So, here’s a conundrum for you: how do you reconcile the fact that our senior and middle managers are less available to attend longer courses away from the office, with the stipulation from an accrediting body that a qualification programme at their level must include at least 30 hours of guided learning time?
I’ve been facing up to this dilemma recently when a client asked me to design a strategic leadership programme for their ‘Heads of’ and newly appointed Directors. They also wanted the programme to enable the participants to achieve a qualification. Having checked with the criteria stated by their preferred professional body, I set off on my design journey.
As I mentioned earlier, there was a guidance note to say that the programme must include at least 30 hours of guided learning time. Online learning can count towards this but there was also a statement to say that the programme should include interpersonal elements such as action learning, peer coaching or executive coaching and mentoring. And, of course, the programme had to include specified topics and content. The hours equates to about four whole days, to be divided and delivered as you like, but there’s no escaping the day-to-day demands of the participants workload in working out a pragmatic and accessible use of time (see my article in TJ last month for a perspective here).
In my experience with programmes at this level, the participants are able to dictate the pitch of the content. For example, a session about delegation for new managers might take a more ‘taught’ approach, focusing on benefits and techniques. At more senior levels, such a session moves towards a facilitated discussion about using delegation to develop leadership in others, including experiences and ‘trip hazards’ drawn from performing as managers for longer. In many ways, the participants could bring the entire content of the programme with them without us L&D specialists having to design a formal agenda. Fortunately, the ‘must haves’ for the qualification have taken this into account.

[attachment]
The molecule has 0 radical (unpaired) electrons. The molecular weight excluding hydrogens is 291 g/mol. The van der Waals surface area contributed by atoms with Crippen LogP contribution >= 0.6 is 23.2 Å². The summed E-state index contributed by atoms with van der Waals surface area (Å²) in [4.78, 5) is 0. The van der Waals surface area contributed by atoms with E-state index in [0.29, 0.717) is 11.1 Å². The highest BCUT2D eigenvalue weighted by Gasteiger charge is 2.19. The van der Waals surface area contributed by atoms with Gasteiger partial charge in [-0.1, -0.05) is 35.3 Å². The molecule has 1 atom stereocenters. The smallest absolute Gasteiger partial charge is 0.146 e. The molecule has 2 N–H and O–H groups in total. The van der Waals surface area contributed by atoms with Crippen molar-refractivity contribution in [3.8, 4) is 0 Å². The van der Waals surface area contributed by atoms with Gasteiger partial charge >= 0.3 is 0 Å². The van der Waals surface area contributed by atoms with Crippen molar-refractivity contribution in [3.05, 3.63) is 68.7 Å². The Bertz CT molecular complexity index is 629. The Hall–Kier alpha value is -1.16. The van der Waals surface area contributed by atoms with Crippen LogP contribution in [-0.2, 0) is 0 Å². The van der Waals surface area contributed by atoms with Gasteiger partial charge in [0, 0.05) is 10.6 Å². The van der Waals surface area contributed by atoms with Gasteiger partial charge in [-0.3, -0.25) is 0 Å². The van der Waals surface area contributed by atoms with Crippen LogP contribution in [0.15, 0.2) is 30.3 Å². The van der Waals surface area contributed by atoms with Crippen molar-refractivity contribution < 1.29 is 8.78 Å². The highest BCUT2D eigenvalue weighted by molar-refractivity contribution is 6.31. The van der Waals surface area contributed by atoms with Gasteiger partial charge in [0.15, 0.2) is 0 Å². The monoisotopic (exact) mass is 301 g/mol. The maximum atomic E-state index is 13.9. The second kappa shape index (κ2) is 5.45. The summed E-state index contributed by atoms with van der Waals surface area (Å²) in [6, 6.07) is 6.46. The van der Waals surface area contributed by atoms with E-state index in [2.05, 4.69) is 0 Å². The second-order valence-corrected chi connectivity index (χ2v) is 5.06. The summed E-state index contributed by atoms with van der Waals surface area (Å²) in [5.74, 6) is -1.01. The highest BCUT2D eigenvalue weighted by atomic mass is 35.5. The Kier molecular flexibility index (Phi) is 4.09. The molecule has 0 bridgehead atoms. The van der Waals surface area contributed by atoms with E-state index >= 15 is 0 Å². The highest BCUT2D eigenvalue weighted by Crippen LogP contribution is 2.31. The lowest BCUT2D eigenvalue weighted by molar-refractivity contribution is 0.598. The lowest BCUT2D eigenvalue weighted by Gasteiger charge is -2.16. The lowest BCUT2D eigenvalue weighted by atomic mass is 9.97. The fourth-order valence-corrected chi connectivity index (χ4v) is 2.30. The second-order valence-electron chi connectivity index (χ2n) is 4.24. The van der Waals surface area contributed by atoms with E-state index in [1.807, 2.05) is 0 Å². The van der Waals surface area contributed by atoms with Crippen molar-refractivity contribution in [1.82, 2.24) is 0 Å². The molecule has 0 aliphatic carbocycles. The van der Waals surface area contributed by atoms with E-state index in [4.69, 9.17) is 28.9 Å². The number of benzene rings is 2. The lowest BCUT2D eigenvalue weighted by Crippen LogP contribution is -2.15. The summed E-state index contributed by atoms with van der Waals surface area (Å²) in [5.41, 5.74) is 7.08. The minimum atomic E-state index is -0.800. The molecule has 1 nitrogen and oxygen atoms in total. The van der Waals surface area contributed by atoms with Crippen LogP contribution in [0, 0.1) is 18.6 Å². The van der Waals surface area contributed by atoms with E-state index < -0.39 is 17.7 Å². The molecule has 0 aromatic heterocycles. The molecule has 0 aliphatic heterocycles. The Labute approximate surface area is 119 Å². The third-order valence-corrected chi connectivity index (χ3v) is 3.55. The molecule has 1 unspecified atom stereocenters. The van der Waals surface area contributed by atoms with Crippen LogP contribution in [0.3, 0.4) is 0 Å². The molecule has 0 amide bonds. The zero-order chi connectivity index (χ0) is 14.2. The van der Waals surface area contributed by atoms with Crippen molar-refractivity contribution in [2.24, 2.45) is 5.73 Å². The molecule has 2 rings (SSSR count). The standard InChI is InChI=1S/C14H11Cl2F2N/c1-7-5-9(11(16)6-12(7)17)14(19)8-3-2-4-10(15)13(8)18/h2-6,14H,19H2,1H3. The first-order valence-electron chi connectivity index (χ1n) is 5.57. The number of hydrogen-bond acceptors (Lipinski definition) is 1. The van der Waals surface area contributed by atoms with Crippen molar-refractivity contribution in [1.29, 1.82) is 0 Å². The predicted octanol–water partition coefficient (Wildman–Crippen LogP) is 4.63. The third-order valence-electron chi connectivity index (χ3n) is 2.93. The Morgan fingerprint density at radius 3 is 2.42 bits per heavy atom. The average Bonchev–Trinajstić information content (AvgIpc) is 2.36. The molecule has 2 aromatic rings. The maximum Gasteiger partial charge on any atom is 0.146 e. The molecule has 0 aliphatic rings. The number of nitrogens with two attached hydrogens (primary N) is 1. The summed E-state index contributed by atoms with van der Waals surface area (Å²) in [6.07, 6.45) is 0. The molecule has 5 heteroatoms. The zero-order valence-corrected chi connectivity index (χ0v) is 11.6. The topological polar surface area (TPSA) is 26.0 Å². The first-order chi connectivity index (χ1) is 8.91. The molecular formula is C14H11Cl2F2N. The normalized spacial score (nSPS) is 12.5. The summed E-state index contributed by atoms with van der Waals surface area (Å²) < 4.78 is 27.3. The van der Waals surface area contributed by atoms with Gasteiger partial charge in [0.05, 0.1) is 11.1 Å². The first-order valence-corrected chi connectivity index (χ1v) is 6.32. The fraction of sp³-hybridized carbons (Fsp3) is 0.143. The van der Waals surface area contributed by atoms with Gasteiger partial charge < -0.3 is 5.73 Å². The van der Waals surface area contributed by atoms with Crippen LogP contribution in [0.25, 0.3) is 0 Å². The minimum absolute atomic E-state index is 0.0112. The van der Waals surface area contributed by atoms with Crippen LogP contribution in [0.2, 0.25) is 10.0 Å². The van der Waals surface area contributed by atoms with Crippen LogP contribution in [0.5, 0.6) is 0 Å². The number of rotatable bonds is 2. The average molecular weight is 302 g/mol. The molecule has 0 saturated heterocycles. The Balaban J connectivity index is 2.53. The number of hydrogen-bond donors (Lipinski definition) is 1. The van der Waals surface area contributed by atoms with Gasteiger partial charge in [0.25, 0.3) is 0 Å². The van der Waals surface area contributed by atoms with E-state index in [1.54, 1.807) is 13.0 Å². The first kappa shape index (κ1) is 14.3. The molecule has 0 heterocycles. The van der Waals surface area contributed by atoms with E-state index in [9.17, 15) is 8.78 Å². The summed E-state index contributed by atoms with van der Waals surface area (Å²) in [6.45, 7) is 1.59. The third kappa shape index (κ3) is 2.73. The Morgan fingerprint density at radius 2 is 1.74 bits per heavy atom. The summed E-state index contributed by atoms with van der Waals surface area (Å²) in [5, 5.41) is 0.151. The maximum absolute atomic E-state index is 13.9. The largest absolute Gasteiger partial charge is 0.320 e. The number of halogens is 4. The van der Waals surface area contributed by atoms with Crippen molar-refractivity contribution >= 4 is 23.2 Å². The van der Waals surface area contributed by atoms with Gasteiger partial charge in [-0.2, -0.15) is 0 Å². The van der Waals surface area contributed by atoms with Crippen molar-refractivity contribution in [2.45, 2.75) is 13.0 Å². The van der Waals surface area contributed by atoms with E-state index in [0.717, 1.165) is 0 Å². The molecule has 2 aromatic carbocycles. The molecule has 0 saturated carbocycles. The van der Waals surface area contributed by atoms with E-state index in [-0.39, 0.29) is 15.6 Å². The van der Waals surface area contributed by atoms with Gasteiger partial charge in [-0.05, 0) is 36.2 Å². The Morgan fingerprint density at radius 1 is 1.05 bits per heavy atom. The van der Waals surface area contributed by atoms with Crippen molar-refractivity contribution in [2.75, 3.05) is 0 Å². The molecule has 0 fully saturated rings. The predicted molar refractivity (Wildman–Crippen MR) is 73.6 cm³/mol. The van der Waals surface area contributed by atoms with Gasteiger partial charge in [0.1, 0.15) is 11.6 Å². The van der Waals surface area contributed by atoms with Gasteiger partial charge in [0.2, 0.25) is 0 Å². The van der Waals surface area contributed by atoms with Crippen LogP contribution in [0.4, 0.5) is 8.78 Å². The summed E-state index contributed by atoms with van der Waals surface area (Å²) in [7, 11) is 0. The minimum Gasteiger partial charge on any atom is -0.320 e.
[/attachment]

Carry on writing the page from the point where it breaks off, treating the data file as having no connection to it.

So, given that the participants arrive with a great deal of knowledge, experiences, practices and habits and that we need to emphasise a coaching approach, a way to pitch the content is to design a number of dilemmas to explore, discuss and learn from. Conundrums, dilemmas and problems appeal to our senior leaders.
Oh, and then there’s a 5000-word assignment to fit in. The dilemma here is how to ‘sell’ this to the target market!
This design project has challenged me – and therefore I’ve learned from it too. Around the content, I’ve researched leadership models and theories of learning to new depths. In designing the activities, I’ve limited myself to scoping some facilitation questions to get conversations going and will work with the content that the participants bring with them. In meeting the needs of the qualification, I’ve devised ways of including content without having to formally ‘teach’ it. And I’m pleased to have designed the whole programme without any PowerPoint slides!
Designing learning for our senior leaders is a challenge. Finding the balance of useful, engaging content while pragmatically applying it to their busy working lives means that there’s more chance that they’ll give priority (and hence, time) to their professional development. Then they’ll be keeping us in L&D busy too!
For Salma Shah, coaching should be next to embrace the move towards a more diverse and inclusive working culture.
Lightbulb Moment founder Jo Cook talks to L&D veteran Donald H Taylor about relationships within L&D and how to successfully engage with the wider business.
Peter Ryding extols the virtues of emulated coaching.